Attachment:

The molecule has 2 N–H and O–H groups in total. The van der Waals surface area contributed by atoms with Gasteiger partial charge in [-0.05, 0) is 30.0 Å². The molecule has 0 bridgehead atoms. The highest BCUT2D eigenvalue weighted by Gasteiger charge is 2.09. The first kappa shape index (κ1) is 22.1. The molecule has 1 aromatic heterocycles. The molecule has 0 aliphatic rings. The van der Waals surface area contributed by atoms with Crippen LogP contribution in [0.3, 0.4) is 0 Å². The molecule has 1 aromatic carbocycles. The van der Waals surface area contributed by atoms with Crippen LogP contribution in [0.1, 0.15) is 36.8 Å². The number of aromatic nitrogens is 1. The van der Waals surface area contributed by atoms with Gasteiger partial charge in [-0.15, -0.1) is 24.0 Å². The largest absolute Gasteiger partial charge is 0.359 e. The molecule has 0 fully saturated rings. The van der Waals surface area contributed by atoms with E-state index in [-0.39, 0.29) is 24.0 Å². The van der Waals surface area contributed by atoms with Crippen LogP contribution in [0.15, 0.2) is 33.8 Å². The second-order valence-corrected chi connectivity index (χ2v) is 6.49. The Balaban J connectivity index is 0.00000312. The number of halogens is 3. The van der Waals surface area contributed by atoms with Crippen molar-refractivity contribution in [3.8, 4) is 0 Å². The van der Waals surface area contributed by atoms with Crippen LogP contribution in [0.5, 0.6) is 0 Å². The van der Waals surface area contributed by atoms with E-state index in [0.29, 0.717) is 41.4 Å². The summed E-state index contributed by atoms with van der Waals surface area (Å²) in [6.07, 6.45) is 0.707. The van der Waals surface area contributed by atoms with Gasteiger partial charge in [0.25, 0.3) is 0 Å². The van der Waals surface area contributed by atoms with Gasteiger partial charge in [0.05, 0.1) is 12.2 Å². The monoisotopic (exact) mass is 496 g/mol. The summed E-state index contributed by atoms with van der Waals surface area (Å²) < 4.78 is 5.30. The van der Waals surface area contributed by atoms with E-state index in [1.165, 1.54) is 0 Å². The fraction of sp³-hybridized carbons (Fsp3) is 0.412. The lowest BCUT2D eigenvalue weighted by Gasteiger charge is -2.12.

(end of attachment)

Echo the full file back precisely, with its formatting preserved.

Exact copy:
The molecule has 2 N–H and O–H groups in total. The van der Waals surface area contributed by atoms with Gasteiger partial charge in [-0.05, 0) is 30.0 Å². The molecule has 0 bridgehead atoms. The highest BCUT2D eigenvalue weighted by Gasteiger charge is 2.09. The first kappa shape index (κ1) is 22.1. The molecule has 1 aromatic heterocycles. The molecule has 0 aliphatic rings. The van der Waals surface area contributed by atoms with Crippen LogP contribution in [0.3, 0.4) is 0 Å². The molecule has 1 aromatic carbocycles. The van der Waals surface area contributed by atoms with Crippen LogP contribution in [0.1, 0.15) is 36.8 Å². The number of aromatic nitrogens is 1. The van der Waals surface area contributed by atoms with Gasteiger partial charge in [-0.15, -0.1) is 24.0 Å². The largest absolute Gasteiger partial charge is 0.359 e. The molecule has 0 fully saturated rings. The van der Waals surface area contributed by atoms with E-state index in [-0.39, 0.29) is 24.0 Å². The van der Waals surface area contributed by atoms with Crippen LogP contribution in [0.15, 0.2) is 33.8 Å². The second-order valence-corrected chi connectivity index (χ2v) is 6.49. The Balaban J connectivity index is 0.00000312. The number of halogens is 3. The van der Waals surface area contributed by atoms with Crippen molar-refractivity contribution in [3.8, 4) is 0 Å². The van der Waals surface area contributed by atoms with Crippen LogP contribution in [0.5, 0.6) is 0 Å². The van der Waals surface area contributed by atoms with E-state index in [0.29, 0.717) is 41.4 Å². The summed E-state index contributed by atoms with van der Waals surface area (Å²) in [6.07, 6.45) is 0.707. The van der Waals surface area contributed by atoms with Gasteiger partial charge in [0.25, 0.3) is 0 Å². The van der Waals surface area contributed by atoms with Gasteiger partial charge in [0.05, 0.1) is 12.2 Å². The monoisotopic (exact) mass is 496 g/mol. The summed E-state index contributed by atoms with van der Waals surface area (Å²) < 4.78 is 5.30. The van der Waals surface area contributed by atoms with E-state index in [1.165, 1.54) is 0 Å². The fraction of sp³-hybridized carbons (Fsp3) is 0.412. The lowest BCUT2D eigenvalue weighted by Gasteiger charge is -2.12.